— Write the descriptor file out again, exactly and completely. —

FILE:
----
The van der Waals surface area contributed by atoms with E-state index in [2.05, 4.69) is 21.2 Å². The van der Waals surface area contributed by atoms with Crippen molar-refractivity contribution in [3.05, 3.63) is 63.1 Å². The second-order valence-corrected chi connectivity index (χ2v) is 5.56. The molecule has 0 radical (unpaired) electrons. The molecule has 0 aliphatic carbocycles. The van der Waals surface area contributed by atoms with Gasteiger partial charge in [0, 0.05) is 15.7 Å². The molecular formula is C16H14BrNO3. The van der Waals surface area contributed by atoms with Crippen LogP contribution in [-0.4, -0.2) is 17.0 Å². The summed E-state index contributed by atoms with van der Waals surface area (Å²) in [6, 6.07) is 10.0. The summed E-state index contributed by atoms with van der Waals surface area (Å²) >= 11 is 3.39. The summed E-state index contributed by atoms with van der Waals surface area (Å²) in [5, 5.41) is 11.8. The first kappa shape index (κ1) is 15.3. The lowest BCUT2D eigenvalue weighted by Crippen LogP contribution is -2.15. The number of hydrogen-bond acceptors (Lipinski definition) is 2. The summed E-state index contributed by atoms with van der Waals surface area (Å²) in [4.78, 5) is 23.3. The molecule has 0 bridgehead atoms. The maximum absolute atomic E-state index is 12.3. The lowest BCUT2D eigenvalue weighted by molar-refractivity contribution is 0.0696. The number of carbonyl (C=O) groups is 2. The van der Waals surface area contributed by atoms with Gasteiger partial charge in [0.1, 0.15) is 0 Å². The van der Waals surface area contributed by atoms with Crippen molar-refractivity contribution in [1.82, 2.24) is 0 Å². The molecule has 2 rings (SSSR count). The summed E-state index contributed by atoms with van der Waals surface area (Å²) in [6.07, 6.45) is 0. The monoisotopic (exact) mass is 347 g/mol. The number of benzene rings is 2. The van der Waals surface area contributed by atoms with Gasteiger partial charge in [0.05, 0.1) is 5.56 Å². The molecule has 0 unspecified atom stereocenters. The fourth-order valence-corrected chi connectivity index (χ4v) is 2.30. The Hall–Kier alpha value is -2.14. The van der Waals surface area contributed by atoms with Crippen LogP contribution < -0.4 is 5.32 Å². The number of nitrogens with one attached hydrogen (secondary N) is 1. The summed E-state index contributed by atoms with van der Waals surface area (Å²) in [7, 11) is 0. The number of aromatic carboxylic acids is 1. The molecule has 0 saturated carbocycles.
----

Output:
The van der Waals surface area contributed by atoms with E-state index in [2.05, 4.69) is 21.2 Å². The van der Waals surface area contributed by atoms with Crippen molar-refractivity contribution in [3.05, 3.63) is 63.1 Å². The second-order valence-corrected chi connectivity index (χ2v) is 5.56. The molecule has 0 radical (unpaired) electrons. The molecule has 0 aliphatic carbocycles. The van der Waals surface area contributed by atoms with Gasteiger partial charge in [0, 0.05) is 15.7 Å². The molecular formula is C16H14BrNO3. The van der Waals surface area contributed by atoms with Crippen LogP contribution in [-0.4, -0.2) is 17.0 Å². The summed E-state index contributed by atoms with van der Waals surface area (Å²) in [6, 6.07) is 10.0. The summed E-state index contributed by atoms with van der Waals surface area (Å²) >= 11 is 3.39. The summed E-state index contributed by atoms with van der Waals surface area (Å²) in [5, 5.41) is 11.8. The first kappa shape index (κ1) is 15.3. The lowest BCUT2D eigenvalue weighted by Crippen LogP contribution is -2.15. The number of hydrogen-bond acceptors (Lipinski definition) is 2. The summed E-state index contributed by atoms with van der Waals surface area (Å²) in [4.78, 5) is 23.3. The molecule has 0 bridgehead atoms. The maximum absolute atomic E-state index is 12.3. The lowest BCUT2D eigenvalue weighted by molar-refractivity contribution is 0.0696. The number of carbonyl (C=O) groups is 2. The van der Waals surface area contributed by atoms with Gasteiger partial charge in [0.1, 0.15) is 0 Å². The van der Waals surface area contributed by atoms with Crippen molar-refractivity contribution in [1.82, 2.24) is 0 Å². The molecule has 2 rings (SSSR count). The summed E-state index contributed by atoms with van der Waals surface area (Å²) in [6.07, 6.45) is 0. The monoisotopic (exact) mass is 347 g/mol. The number of benzene rings is 2. The van der Waals surface area contributed by atoms with Gasteiger partial charge in [0.05, 0.1) is 5.56 Å². The molecule has 0 unspecified atom stereocenters. The fourth-order valence-corrected chi connectivity index (χ4v) is 2.30. The Hall–Kier alpha value is -2.14. The van der Waals surface area contributed by atoms with Crippen LogP contribution < -0.4 is 5.32 Å². The number of nitrogens with one attached hydrogen (secondary N) is 1. The summed E-state index contributed by atoms with van der Waals surface area (Å²) in [7, 11) is 0. The number of aromatic carboxylic acids is 1. The molecule has 0 saturated carbocycles.